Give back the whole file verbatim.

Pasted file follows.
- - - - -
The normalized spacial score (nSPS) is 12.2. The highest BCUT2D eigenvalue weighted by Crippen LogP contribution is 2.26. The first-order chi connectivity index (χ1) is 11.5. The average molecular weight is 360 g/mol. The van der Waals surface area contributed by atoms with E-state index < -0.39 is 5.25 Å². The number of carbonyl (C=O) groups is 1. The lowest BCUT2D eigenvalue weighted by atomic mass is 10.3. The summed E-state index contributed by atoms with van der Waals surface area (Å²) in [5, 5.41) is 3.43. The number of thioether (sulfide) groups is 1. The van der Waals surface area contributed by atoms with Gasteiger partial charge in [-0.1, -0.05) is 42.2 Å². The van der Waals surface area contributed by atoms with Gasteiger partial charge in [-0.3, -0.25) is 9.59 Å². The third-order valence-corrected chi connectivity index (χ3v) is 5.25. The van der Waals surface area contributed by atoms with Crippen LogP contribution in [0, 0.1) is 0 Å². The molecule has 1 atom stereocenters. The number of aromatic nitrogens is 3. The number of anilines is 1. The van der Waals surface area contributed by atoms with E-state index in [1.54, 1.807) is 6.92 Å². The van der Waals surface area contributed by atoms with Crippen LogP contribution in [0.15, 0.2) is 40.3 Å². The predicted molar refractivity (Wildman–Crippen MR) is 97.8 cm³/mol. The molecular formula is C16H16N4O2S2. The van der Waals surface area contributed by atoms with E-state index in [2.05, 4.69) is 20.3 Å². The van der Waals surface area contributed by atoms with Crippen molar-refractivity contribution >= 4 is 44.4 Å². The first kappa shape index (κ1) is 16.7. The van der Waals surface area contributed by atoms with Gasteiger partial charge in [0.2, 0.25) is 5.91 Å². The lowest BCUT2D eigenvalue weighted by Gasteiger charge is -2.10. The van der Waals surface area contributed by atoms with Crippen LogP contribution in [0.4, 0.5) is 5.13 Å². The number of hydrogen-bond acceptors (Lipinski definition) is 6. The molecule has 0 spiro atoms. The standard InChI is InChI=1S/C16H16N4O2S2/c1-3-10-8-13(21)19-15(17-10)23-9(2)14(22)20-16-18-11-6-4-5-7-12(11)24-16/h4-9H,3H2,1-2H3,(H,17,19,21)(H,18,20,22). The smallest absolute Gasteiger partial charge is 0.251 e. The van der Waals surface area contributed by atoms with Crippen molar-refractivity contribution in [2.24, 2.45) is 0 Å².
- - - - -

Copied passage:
The normalized spacial score (nSPS) is 12.2. The highest BCUT2D eigenvalue weighted by Crippen LogP contribution is 2.26. The first-order chi connectivity index (χ1) is 11.5. The average molecular weight is 360 g/mol. The van der Waals surface area contributed by atoms with E-state index < -0.39 is 5.25 Å². The number of carbonyl (C=O) groups is 1. The lowest BCUT2D eigenvalue weighted by atomic mass is 10.3. The summed E-state index contributed by atoms with van der Waals surface area (Å²) in [5, 5.41) is 3.43. The number of thioether (sulfide) groups is 1. The van der Waals surface area contributed by atoms with Gasteiger partial charge in [-0.1, -0.05) is 42.2 Å². The van der Waals surface area contributed by atoms with Gasteiger partial charge in [-0.3, -0.25) is 9.59 Å². The third-order valence-corrected chi connectivity index (χ3v) is 5.25. The van der Waals surface area contributed by atoms with Crippen LogP contribution in [0, 0.1) is 0 Å². The molecule has 1 atom stereocenters. The number of aromatic nitrogens is 3. The number of anilines is 1. The van der Waals surface area contributed by atoms with E-state index in [1.54, 1.807) is 6.92 Å². The van der Waals surface area contributed by atoms with Crippen LogP contribution in [0.15, 0.2) is 40.3 Å². The predicted molar refractivity (Wildman–Crippen MR) is 97.8 cm³/mol. The molecular formula is C16H16N4O2S2. The van der Waals surface area contributed by atoms with E-state index in [2.05, 4.69) is 20.3 Å². The van der Waals surface area contributed by atoms with Crippen molar-refractivity contribution >= 4 is 44.4 Å². The first kappa shape index (κ1) is 16.7. The van der Waals surface area contributed by atoms with Gasteiger partial charge in [0.2, 0.25) is 5.91 Å². The lowest BCUT2D eigenvalue weighted by Gasteiger charge is -2.10. The van der Waals surface area contributed by atoms with Crippen LogP contribution in [0.4, 0.5) is 5.13 Å². The number of hydrogen-bond acceptors (Lipinski definition) is 6. The molecule has 0 spiro atoms. The standard InChI is InChI=1S/C16H16N4O2S2/c1-3-10-8-13(21)19-15(17-10)23-9(2)14(22)20-16-18-11-6-4-5-7-12(11)24-16/h4-9H,3H2,1-2H3,(H,17,19,21)(H,18,20,22). The smallest absolute Gasteiger partial charge is 0.251 e. The van der Waals surface area contributed by atoms with Crippen molar-refractivity contribution in [2.24, 2.45) is 0 Å².